Ms Seppala has no interest in the football club – she has indicated that no more money will be invested in the club and now is embarking on new, potentially terminally damaging litigation. The Sky Blue Trust has on several occasions offered to meet with her to discuss an exit strategy, an exit strategy that the Trusts legal and financial experts would even allow her to pursue her litigation but leave the football club in the hands of those who actually care – the supporters.Write comment (0 Comments)
The Sky Blue Trust does not condone anti-social and illegal acts such as the throwing of smoke bombs and multiple pitch invasions. We do not even excuse this behaviour. We do understand, however, that it was entirely the result of frustration and desperation and that many supporters are simply at the end of their tether, feeling powerless and ignored. This boiled over in an such an ugly fashion at Sixfields.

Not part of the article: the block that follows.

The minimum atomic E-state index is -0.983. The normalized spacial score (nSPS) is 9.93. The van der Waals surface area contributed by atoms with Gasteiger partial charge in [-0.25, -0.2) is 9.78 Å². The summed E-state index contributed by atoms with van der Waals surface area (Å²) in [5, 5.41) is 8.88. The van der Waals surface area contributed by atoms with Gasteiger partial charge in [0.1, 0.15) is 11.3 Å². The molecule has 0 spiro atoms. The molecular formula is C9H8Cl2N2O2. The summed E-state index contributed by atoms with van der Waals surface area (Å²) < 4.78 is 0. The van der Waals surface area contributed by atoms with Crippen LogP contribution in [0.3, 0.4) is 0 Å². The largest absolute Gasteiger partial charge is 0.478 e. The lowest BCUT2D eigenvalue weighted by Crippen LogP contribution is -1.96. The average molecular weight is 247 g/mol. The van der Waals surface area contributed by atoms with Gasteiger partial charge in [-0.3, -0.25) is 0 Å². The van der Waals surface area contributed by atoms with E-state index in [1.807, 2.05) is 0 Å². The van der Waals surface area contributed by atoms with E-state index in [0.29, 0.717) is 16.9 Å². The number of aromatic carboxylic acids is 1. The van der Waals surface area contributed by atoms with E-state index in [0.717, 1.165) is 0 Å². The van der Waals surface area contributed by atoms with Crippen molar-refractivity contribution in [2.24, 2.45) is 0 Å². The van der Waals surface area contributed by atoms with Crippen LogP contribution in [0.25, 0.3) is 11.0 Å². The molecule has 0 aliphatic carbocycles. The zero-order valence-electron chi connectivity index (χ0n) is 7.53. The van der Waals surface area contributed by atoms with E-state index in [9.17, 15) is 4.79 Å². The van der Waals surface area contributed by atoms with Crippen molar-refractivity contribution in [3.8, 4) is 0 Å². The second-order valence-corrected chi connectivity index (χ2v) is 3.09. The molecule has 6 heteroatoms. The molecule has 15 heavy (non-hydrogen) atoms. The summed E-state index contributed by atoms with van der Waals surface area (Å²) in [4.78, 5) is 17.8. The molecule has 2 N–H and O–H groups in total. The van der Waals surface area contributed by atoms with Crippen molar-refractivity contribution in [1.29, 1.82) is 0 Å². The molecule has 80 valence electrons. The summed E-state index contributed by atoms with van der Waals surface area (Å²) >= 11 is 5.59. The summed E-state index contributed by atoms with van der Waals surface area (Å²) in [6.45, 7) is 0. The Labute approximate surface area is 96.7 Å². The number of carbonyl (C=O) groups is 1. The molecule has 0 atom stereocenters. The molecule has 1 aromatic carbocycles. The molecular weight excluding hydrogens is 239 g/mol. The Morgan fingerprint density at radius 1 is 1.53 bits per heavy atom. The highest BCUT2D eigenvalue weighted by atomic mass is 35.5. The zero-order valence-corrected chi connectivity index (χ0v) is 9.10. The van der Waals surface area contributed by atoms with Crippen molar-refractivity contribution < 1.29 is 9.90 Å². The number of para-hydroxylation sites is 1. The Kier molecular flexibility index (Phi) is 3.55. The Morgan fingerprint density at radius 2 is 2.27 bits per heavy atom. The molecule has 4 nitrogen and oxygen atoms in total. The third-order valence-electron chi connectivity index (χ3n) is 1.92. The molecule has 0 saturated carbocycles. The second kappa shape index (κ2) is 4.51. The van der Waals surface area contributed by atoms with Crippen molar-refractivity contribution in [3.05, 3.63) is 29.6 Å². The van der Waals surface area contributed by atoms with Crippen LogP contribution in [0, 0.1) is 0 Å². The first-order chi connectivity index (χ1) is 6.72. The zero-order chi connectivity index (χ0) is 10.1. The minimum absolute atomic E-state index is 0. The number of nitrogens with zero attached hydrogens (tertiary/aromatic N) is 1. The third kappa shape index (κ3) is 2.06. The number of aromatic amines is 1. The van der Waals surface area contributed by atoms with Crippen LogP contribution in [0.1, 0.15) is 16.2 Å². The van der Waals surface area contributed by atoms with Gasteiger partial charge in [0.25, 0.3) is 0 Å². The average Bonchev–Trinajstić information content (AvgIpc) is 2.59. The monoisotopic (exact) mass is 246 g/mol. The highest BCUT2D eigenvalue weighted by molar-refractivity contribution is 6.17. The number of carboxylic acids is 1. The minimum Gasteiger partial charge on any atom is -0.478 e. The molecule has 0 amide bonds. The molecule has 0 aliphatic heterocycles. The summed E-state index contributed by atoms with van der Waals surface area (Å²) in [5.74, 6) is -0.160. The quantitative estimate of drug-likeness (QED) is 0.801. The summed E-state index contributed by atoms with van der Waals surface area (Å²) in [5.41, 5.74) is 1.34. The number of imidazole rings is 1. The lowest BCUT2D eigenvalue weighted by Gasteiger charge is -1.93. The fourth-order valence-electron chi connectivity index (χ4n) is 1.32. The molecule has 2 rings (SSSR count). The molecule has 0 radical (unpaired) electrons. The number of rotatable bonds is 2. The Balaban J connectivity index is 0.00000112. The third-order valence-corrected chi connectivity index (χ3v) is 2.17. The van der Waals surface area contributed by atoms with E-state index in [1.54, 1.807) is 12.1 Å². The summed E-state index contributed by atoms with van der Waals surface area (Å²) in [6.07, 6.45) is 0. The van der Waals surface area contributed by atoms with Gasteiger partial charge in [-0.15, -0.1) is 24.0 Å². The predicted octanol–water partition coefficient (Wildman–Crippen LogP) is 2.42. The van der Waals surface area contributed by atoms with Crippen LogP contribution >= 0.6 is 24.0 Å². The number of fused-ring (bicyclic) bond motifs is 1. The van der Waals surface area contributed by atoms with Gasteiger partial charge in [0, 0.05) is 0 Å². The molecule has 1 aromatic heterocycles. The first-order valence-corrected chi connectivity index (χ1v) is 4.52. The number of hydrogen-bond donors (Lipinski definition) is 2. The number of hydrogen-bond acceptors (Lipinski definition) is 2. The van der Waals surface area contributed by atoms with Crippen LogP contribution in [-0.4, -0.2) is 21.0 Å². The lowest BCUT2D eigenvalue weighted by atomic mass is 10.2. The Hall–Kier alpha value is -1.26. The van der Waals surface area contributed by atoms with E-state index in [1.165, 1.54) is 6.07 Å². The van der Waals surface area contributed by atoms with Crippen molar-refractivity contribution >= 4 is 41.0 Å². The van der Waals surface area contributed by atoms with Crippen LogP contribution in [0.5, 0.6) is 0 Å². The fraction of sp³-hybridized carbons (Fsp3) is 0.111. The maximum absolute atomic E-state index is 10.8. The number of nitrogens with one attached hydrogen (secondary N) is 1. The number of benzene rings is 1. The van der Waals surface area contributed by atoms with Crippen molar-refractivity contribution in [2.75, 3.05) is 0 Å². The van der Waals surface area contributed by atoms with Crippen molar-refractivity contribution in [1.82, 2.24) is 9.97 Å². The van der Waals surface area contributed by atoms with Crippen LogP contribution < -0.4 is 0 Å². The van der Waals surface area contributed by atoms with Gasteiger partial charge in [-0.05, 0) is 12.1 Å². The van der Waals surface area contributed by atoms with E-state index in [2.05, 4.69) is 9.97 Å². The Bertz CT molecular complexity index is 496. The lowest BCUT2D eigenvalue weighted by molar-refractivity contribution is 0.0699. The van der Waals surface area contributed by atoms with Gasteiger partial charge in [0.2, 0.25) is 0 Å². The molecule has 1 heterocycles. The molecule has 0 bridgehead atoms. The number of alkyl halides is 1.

While peaceful protests and petitions have attracted national attention and sympathy they have seemingly been ignored by Sisu and Tim Fisher and this once great club is in now in total disarray and turmoil. To many supporters it appears that nobody is listening and nobody cares.
The club's owners and management along with the impotent football authorities have apparently shown complete disinterest in the plight of the club and its supporters and this led to the disgraceful scenes in Northampton. It cannot excuse them but does explain them.
SISU have stated they are unwilling to further invest in the club, they simply want to park it and not be bothered by it – this disdainful attitude to an institution that means so much to so many is simply untenable.
The scenes were ugly but borne of desperation and passion. The Trust urges all fans to keep any protests lawful and ensure these scenes are not repeated.Write comment (0 Comments)